This is outrageous and needs to stop.
     
  8. SofiaY
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    SofiaY Rookie

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    nice..interesting topic to discuss
     
  9. Greenbeard
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    Greenbeard Gold Member

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    Fraud and abuse are a serious problem. But 1) CMS does go after fraud, and 2) they're currently in the middle of a significant realignment of the way they do so. There was a Congressional Research Service report released a few days ago that details how they go after fraud, as well as what the new ways to go after fraud will look like.

    Namely, they're attempting to transition from pay and chase to fighting fraud before a claim is paid. From that report:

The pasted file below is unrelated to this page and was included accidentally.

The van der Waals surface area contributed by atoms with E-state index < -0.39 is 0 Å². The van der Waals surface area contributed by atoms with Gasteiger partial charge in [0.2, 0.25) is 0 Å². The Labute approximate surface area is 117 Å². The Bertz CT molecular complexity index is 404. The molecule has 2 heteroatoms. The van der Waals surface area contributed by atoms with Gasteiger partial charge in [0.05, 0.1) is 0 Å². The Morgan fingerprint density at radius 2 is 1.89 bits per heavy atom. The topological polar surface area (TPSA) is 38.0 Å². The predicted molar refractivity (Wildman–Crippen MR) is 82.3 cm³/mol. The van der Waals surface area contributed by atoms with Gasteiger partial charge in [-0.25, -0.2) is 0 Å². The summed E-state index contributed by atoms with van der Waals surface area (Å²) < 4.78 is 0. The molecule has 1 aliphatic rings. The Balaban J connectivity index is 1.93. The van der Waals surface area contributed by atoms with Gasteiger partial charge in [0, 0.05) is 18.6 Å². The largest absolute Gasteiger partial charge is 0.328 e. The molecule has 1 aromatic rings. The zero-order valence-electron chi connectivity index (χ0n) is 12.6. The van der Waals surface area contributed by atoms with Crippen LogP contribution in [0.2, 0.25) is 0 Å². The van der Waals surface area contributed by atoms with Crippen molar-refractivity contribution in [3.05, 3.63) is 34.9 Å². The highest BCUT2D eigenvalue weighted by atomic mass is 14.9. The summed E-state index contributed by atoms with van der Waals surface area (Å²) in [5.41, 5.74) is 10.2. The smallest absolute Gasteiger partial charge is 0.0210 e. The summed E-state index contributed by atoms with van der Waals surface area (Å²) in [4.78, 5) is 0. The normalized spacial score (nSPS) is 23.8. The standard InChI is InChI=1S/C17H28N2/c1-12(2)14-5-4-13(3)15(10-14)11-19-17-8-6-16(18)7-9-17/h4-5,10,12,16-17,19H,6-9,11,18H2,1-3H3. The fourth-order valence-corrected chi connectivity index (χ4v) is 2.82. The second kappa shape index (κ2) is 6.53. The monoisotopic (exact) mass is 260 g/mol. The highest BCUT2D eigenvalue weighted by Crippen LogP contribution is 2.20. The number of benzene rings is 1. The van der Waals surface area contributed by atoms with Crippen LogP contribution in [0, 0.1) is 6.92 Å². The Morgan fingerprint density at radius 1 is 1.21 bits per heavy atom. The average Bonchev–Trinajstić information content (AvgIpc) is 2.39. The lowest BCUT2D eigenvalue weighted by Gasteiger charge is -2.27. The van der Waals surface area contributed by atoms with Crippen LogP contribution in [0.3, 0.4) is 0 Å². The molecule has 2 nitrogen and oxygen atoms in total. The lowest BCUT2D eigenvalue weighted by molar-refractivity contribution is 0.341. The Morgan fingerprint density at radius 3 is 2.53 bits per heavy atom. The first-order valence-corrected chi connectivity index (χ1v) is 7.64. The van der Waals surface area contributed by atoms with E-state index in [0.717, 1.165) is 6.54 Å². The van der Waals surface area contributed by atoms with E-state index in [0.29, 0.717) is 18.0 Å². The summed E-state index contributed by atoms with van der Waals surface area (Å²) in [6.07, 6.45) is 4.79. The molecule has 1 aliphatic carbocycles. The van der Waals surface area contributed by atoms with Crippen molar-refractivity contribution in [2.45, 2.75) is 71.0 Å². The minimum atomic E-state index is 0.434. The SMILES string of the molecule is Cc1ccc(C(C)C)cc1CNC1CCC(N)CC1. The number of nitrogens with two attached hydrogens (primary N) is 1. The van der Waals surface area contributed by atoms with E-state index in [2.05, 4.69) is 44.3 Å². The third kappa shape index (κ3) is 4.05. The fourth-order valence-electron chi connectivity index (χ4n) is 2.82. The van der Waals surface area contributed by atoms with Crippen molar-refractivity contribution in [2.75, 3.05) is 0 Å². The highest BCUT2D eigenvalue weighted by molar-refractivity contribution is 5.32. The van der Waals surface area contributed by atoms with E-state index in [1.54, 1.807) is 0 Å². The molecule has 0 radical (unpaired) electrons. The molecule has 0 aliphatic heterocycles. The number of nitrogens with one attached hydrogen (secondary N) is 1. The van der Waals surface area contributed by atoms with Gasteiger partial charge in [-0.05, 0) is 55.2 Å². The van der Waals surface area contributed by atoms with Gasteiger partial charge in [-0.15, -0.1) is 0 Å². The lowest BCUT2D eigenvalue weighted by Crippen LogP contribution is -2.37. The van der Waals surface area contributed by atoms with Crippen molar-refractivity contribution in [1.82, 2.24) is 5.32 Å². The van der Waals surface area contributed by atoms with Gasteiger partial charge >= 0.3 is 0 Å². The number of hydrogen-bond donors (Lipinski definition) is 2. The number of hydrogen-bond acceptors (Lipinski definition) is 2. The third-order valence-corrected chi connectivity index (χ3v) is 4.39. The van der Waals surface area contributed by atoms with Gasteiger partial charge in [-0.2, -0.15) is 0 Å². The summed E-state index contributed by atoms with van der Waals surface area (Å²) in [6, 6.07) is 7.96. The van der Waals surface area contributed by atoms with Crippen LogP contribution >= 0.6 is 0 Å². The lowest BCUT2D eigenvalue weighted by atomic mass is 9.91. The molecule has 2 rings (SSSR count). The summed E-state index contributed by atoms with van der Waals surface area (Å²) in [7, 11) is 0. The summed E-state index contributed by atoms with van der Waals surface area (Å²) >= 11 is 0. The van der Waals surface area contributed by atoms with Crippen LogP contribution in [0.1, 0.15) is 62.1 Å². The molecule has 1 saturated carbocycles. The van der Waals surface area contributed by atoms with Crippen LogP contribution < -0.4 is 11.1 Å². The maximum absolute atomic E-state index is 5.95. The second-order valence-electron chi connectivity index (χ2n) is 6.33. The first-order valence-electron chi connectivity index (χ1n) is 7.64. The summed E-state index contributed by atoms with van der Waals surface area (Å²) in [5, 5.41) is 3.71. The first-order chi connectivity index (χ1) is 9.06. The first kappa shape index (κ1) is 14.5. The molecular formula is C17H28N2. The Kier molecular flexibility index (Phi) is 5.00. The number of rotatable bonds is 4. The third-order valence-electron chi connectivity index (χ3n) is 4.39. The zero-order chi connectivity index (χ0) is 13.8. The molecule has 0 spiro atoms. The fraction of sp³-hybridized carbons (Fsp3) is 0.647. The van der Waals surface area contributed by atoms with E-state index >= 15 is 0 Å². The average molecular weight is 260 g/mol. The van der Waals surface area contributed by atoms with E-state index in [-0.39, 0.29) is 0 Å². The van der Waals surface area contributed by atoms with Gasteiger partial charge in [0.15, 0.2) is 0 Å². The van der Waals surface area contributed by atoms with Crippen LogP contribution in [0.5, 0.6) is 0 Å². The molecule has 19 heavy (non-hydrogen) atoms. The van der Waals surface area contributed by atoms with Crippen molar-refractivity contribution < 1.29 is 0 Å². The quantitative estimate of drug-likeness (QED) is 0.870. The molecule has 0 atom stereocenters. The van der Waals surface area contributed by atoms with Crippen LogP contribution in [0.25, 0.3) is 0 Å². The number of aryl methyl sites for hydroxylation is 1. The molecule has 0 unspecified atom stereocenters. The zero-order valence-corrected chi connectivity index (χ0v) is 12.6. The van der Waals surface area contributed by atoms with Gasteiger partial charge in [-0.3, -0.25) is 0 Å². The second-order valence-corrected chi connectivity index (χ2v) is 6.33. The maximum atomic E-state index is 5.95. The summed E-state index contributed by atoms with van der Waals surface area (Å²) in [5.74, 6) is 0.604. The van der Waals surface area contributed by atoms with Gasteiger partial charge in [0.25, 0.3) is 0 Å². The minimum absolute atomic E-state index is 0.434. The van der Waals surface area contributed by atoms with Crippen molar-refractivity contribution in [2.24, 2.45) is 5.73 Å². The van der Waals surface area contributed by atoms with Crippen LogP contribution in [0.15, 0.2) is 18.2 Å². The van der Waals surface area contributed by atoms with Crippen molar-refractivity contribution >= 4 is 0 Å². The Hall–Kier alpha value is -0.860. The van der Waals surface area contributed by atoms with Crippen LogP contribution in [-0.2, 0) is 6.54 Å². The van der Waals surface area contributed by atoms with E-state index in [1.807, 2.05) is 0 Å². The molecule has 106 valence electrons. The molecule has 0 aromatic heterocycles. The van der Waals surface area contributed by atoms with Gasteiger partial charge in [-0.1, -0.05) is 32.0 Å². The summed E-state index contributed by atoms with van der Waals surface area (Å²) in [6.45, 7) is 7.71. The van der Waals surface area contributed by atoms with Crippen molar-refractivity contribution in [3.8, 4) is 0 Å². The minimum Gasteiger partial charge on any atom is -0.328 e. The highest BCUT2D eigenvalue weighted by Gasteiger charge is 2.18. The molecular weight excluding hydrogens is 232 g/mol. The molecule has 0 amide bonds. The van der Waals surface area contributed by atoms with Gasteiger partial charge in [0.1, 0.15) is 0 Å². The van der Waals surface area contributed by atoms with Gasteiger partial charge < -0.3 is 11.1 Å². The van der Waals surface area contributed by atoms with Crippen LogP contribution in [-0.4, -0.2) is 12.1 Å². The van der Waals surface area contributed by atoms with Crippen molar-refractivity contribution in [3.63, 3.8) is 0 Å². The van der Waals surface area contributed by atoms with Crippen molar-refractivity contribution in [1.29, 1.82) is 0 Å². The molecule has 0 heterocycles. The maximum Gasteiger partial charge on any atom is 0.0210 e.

Part of the way they're doing it is through tools made available in legislation passed last year:

    I also thought this announcement from CMS in June was pretty interesting:

    Again, part of the transition away from pay and chase and toward spotting fraud before CMS pays the claim.
     
  10. The Rabbi
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    The Rabbi Diamond Member

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    IOW they are trying to do this like private insurance companies do. This is why the stat that Medicare is more efficient than private companies is bunk. Private companies spend money weeding out fraud before it happens. Thus their overhead is higher. Medicare allows fraud and then attempts to go after it. Much like closing the barn door after the horse is gone, it isn't effective.

    Yes, we were assured that gov't healthcare would be cheaper and more efficient. If you think it's expensive now, wait until it's free.